Aptitude skills where a consensus was not reached
FIGURE 2: Results of aptitude skills with no consensus.

FIGURE 2a (Continue...): Results of aptitude skills with no consensus.

Research-oriented skills where a consensus was not reached
FIGURE 3: Results of research-oriented skills with no consensus.

Data, information and knowledge skills where a consensus was not reached
FIGURE 4: Results of data, information and knowledge-related skills with no consensus.

Organisation operation skills where a consensus was not reached
FIGURE 5: Results of organisation operation skills with no consensus.

Digital skills where a consensus was not reached
FIGURE 6: Results of digital skills with no consensus.

Discussion on skills where respondents reached a consensus

Leadership

Six (85.7%) respondents agreed to leadership being useful as a soft skill, and one (14.3%) strongly agreed. The reason could be that the consequences of not having good leadership can be devastating. For example, coronavirus disease 2019 (COVID-19) outbreaks were worse than they should have been because of the lack of good leadership as leaders advocated for less stringent non-pharmacological interventions, that is, hand washing, wearing masks and social distancing, amongst others. Additionally, good leadership is crucial for the growth and evolution of humanity (Nagan & Manausa 2020:205).

Adaptability

Five (71.4%) respondents agreed that adaptability would be useful, and two (28.6%) strongly agreed. The researchers attribute these results to the fact that being adaptable refers to one’s capacity to make adjustments in terms of their behaviour, thinking and emotions to deal with changing environments and the uncertainty of events (Zong et al. 2021:75). For example, the business environment and occurrences in the 4IR era.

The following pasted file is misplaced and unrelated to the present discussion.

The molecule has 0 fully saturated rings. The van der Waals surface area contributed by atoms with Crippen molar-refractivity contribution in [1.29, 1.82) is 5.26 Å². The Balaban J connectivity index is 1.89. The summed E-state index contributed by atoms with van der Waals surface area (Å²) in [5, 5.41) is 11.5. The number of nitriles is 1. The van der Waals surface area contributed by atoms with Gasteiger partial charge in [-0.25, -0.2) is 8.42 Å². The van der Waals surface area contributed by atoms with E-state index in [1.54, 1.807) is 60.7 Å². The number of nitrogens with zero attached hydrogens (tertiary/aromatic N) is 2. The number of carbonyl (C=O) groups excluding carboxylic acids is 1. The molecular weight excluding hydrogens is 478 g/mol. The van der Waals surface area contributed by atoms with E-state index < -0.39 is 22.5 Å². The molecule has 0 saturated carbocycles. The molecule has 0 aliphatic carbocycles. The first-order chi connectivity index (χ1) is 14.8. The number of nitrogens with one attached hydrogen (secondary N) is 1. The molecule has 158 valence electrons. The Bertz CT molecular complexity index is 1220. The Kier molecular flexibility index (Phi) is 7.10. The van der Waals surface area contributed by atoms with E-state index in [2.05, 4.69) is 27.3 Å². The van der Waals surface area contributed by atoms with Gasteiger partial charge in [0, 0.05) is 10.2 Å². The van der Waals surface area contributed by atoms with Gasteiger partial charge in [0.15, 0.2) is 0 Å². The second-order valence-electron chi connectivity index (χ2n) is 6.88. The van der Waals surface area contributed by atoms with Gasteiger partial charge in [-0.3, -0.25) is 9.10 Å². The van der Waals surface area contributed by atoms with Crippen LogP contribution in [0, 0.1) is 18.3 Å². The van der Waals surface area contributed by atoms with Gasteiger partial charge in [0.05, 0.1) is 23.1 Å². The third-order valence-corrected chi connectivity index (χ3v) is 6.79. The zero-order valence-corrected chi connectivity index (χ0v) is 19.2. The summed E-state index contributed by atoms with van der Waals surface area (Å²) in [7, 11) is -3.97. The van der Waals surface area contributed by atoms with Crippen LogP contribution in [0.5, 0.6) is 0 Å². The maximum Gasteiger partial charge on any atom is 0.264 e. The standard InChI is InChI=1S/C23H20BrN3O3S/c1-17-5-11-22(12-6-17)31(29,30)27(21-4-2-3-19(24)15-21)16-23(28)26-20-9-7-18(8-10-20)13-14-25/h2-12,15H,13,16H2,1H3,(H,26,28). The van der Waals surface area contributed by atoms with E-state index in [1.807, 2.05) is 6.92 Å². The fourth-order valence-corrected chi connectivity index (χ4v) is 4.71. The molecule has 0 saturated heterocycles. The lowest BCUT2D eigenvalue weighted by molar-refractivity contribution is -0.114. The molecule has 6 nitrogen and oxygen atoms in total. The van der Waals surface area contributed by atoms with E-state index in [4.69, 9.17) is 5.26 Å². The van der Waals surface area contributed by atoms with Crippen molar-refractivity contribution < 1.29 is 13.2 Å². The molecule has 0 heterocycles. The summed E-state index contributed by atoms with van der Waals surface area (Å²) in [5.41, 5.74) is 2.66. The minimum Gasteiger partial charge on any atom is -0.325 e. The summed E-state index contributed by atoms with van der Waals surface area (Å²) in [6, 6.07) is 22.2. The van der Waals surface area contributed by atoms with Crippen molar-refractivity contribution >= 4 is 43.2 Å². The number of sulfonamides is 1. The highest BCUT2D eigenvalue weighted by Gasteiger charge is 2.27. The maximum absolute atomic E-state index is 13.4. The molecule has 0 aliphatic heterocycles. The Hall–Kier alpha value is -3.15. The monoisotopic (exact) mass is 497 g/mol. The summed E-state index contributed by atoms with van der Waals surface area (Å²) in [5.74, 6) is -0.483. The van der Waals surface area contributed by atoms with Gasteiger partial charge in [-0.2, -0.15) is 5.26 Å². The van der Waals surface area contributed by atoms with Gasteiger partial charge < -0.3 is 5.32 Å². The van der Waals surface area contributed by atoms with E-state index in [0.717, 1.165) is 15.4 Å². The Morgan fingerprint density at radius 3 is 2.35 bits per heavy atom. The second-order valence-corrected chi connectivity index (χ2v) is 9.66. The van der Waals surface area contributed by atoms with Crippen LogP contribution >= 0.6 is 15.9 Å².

Flexibility

Six (85.7%) respondents agreed to flexibility being useful as a soft skill, and one (14.3%) strongly agreed. The respondents could have had this view because flexibility as a personality trait allows people to keep an open mind and be flexible in their decision-making (Steenhaut et al. 2020:446). Additionally, being flexible enables people to move between tasks swiftly and to have the desire to shift between different mental processes at a given time.

Emotional intelligence

Four (57.1%) respondents agreed that emotional intelligence would be useful as a soft skill, whilst three (42.9%) strongly agreed. Emotional intelligence refers to the capacity to perceive emotions accurately and assess and express emotions amply (Sternberg & Kaufman 2017).

Honesty

Four (57.1%) respondents agreed with honesty being a useful soft skill to have, and three (42.9%) strongly agreed. The sentiment here could be that honesty can increase trust. When a person is honest, they speak the truth, candidly present themselves and take responsibility for their actions (VIA Institute on character 2021).

Integrity

Four (57.1%) respondents agreed that integrity is useful as a soft skill, and three (42.9%) strongly agreed. The respondents may have voted in this manner because when an individual is said to have integrity, they are perceived to uphold their values, beliefs, ethical standards and always do what is right irrespective of the circumstances (Chadwick 2021).

Collaboration skills

Five (71.4%) respondents agreed that collaboration skills are useful, and two (28.6%) strongly agreed. Collaboration refers to the capacity to work in a team with people from different backgrounds (Henukh & Astra 2021:3). Additionally, having collaboration skills means a person is flexible, willing to compromise to achieve goals, and understands the value of the individual contributions made in a team, thereby willingly assuming shared responsibility (Henukh & Astra 2021:3).

Active learning

Five (71.4%) respondents agreed that active learning is useful, whilst two (28.6%) strongly agreed. The respondents’ perceptions regarding active learning may be influenced by the fact that with active learning, people are encouraged to think critically and actively seek information through research (Cambridge Assessment International Education n.d.; Castro et al. 2008:241).